Investors should not merely engage in the traditional revelry of the season, they should also engage in some serious stock research during the period. You see, the holiday season offers its own version of "Black Friday," a period when stocks frequently come on sale, due to the phenomena known as the January Effect.
The January Effect
The January Effect refers to the tendency of stocks prices to advance during the first month of the new calendar year. The effect is most predominant for the smaller stocks which are frequently sold for tax loss purposes by individual investors prior to the end of the year. The following chart reveals that the January Effect really starts in November. From a statistical prospective the best time to own stocks is the during the three month period from November through January.
Donald B. Keim is credited with documenting the January Effect in a research paper he wrote for The Journal of Financial Economic in 1983. http://www.buec.udel.edu/coughenj/finc872_keim_jfe1983.pdf Since that time numerous studies have been performed which point to the fact that the smaller stocks tend to outperform their larger brethren during January.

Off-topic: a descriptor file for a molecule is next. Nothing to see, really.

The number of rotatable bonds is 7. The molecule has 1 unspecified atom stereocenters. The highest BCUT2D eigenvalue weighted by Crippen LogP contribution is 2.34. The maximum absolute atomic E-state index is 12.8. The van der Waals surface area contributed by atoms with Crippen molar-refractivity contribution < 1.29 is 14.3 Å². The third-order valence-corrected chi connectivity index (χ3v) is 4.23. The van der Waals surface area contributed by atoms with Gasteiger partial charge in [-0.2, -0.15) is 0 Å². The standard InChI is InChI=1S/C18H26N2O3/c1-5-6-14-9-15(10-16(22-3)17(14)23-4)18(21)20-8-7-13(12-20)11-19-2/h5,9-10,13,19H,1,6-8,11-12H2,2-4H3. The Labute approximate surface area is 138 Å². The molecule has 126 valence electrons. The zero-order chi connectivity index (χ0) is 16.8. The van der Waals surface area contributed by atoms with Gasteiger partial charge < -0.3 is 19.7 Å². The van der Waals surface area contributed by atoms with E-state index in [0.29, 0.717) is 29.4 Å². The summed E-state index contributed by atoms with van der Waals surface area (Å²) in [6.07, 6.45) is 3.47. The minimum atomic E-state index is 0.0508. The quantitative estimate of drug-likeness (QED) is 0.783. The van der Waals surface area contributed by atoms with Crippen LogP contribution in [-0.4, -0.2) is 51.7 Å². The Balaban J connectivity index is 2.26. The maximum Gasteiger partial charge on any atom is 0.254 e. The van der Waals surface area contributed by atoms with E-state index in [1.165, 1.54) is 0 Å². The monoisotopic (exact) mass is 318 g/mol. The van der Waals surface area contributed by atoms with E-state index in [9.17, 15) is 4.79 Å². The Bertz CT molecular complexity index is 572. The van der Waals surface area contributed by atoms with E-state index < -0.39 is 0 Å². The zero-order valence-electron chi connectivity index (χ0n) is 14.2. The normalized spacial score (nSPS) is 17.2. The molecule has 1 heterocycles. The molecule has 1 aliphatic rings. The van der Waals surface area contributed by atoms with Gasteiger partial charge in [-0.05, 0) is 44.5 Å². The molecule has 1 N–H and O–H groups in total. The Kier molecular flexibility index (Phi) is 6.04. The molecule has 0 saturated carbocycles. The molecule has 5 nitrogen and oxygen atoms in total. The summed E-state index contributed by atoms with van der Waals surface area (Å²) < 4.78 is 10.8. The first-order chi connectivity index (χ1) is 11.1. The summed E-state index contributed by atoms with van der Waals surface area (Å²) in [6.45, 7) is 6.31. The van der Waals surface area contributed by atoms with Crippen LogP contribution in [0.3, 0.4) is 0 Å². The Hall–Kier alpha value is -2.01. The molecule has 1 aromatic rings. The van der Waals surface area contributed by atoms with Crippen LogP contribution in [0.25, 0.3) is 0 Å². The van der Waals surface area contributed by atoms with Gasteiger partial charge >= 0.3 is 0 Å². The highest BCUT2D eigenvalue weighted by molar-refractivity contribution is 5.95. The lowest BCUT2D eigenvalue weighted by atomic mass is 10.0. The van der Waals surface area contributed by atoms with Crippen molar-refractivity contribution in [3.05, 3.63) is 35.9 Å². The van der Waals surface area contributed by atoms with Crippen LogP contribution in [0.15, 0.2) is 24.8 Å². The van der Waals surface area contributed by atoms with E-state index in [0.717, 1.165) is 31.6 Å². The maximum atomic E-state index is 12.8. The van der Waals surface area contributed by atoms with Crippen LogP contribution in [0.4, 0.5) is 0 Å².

Haug and Hirschey performed an exhaustive review of the literature regarding the January Effect and drew the following conclusions:
1) A persistent January Effect existed for small-cap stocks from 1927 to 2004.
2) The January Effect was positively correlated with value stocks as well as smaller stocks.
3) Momentum stocks were negatively correlated with the January Effect.
In other words, to achieve the maximum benefit from the January Effect, investors should actively seek out and purchase small-cap value stocks late in the calendar year.
Suggestions on Finding January Effect Candidates
The best place to look for oversold and undervalued candidates is by scouring the list of 52-week lows. [url=http://www.barchart.com/stocks/newhilo.php?what=prclowc_YTDL_V%3c100_T&dwm=]http://www.barchart.com/stocks/newhilo.php?what=prclowc_YTDL_V